As for your last comment — I continue to be amazed at how people can misread the simplest things. *I* was the one pointing out that Exadata had the immaturity of a Release 1 product.

    As for your other comments — you seem to be lecturing me about details of Oracle’s product naming that only were disclosed a few days ago. Frankly, I don’t give a hoot as to whether the RAC Cluster plus the storage server is officially called “Exadata” or — as is actually the case — just the storage server is offically called “Exadata”. The one-word common-consensus name for the technology will wind up being “Exadata” and the two-word common-consensus name for the technology will wind up being “Oracle Exadata”. “Exadata” is Oracle’s competitor to “Teradata”, “Netezza” (not NPS or NPS 10-800), “Greenplum”, “Aster” (or “Aster Data”, but not “nCluster”), et al. Longer names — except when they contribute precision to discussions on topics such as pricing or data flows — are just a waste of pixels.

    Now, as for MPP, shared-nothing, etc. — if you have a catchy, industry-standard phrase for “shared disk, unshared RAM” I’d love to hear it. I’m not aware of any.

    Thanks,

    CAM

  9. Kevin Closson on September 27th, 2008 10:42 pm

    Curt,

    You have gotten the last word.

  10. Curt Monash on September 28th, 2008 3:59 am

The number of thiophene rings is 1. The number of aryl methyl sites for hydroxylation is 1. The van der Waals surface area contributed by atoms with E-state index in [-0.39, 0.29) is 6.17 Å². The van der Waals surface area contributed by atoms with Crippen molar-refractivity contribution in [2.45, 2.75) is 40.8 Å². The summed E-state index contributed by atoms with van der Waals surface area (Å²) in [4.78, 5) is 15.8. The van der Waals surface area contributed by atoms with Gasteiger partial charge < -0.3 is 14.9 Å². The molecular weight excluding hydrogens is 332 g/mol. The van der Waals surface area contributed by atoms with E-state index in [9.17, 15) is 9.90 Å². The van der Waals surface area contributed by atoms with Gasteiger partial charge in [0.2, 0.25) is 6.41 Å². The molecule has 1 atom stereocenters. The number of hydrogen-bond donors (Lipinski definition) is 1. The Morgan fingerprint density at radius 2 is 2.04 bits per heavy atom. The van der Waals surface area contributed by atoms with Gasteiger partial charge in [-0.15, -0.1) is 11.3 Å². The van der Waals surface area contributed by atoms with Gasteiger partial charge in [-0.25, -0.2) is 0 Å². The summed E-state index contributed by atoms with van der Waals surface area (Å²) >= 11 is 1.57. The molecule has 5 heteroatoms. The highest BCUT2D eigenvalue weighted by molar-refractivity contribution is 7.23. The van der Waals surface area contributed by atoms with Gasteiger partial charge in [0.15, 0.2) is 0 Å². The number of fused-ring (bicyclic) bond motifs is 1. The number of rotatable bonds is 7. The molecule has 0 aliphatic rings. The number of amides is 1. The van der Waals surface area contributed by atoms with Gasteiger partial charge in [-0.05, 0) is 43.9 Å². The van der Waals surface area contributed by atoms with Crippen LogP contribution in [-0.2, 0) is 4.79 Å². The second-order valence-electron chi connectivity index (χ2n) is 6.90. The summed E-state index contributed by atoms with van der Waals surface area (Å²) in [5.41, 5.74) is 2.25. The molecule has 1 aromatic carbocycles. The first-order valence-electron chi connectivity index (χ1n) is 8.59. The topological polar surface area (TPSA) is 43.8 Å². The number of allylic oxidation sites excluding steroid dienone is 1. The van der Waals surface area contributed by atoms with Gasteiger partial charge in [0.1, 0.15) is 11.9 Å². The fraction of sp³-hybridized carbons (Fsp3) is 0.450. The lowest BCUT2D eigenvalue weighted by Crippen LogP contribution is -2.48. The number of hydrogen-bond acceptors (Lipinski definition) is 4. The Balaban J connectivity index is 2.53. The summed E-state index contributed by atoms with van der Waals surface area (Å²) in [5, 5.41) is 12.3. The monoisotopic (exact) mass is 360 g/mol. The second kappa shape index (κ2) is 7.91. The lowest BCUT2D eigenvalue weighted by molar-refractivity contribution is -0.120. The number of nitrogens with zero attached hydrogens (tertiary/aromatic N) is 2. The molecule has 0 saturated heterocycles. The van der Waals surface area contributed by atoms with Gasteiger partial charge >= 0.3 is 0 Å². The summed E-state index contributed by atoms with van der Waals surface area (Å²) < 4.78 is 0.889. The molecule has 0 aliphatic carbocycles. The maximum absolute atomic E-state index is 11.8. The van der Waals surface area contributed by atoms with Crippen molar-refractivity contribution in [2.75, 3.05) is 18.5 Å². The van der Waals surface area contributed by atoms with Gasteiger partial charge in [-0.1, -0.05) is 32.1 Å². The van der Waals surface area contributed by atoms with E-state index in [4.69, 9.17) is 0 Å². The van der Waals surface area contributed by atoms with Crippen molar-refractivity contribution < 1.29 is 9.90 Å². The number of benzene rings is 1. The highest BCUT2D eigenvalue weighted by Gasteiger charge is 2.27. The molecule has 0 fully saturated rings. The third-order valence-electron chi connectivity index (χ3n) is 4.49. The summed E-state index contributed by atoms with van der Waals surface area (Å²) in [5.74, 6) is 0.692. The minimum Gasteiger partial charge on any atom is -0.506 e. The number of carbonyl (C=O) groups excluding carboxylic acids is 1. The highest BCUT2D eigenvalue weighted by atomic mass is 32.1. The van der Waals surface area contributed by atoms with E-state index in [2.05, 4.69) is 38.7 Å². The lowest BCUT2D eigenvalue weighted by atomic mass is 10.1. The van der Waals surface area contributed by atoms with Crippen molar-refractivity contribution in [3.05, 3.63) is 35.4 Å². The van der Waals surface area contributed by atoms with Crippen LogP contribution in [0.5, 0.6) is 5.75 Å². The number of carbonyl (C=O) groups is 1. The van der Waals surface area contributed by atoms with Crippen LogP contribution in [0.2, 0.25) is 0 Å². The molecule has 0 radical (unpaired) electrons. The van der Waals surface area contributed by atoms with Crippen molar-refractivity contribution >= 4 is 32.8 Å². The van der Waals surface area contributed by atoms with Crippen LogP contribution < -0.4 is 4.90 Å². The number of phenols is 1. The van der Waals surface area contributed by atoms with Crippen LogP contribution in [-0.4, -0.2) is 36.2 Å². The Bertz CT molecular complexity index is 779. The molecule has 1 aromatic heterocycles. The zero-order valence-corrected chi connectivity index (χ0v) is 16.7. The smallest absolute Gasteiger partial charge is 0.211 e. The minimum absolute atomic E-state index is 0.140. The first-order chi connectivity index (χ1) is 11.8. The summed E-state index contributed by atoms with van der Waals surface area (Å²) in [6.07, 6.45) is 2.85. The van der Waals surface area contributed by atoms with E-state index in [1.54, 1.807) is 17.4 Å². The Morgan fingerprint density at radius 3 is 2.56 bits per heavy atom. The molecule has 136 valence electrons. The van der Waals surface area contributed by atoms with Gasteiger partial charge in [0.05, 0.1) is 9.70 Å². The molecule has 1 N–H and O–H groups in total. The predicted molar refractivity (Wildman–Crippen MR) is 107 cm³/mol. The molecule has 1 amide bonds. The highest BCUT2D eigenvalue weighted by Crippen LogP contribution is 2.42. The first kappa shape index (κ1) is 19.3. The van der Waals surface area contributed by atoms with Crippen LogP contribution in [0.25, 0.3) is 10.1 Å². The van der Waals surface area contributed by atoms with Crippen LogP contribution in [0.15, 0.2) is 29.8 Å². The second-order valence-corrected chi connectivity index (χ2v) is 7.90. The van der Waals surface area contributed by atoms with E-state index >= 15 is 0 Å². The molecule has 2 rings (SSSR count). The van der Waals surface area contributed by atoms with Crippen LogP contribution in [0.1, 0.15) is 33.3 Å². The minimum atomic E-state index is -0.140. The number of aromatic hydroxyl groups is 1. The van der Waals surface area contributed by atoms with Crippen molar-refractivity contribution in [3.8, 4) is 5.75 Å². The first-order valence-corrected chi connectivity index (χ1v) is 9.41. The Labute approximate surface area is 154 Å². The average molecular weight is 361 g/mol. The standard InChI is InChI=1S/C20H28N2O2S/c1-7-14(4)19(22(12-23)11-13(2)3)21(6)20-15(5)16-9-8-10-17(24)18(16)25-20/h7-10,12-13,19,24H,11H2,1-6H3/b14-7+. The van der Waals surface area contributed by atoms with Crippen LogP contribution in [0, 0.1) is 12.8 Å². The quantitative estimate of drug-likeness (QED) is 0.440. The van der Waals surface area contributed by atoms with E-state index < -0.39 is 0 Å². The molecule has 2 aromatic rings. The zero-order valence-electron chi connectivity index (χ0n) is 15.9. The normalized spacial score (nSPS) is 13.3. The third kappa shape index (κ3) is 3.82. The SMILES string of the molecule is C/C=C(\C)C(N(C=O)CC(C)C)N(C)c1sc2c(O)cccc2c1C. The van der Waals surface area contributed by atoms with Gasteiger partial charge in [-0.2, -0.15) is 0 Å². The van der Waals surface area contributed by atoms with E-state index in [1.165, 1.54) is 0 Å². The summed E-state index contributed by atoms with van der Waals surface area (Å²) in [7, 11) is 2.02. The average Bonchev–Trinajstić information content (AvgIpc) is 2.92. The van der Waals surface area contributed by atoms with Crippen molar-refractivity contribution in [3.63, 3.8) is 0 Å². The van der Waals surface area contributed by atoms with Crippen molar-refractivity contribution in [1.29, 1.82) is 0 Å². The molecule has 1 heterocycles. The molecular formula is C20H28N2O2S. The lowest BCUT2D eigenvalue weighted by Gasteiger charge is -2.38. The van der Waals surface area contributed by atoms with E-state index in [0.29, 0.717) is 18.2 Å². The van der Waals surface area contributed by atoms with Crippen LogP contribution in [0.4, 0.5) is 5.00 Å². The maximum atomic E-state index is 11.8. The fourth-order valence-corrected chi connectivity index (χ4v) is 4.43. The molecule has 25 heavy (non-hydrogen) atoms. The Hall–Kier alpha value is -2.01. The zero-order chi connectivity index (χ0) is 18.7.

Kevin,

    You say above “You are that only one I know of who ignores the fact that MPP has never manditorily equated to shared-nothing.” Well, quite apart from whether or not I actually ignore that (which I usually don’t), http://www.oracle.com/technology/products/bi/db/11g/pdf/twp_bidw_parallel_execution_11gr1.pdf says “In a shared nothing system CPU cores are solely responsible for individual data sets and the only way to access a specific piece of data you have to use the CPU core that owns this subset of data; such systems are are also commonly known as MPP (Massively Parallel Processing) systems.”

    Perhaps you should introduce yourself to your colleagues who were involved in writing that. I believe some of them are involved in Parallel Query, and at least one is known to me to be an extremely smart person.

    Or perhaps you should just continue the extremely popular — and deservedly so — work you do explaining Oracle’s technology, while dialing down the volume of personal attacks.

    CAM

  11. Kevin Closson on September 28th, 2008 1:43 pm

    Curt,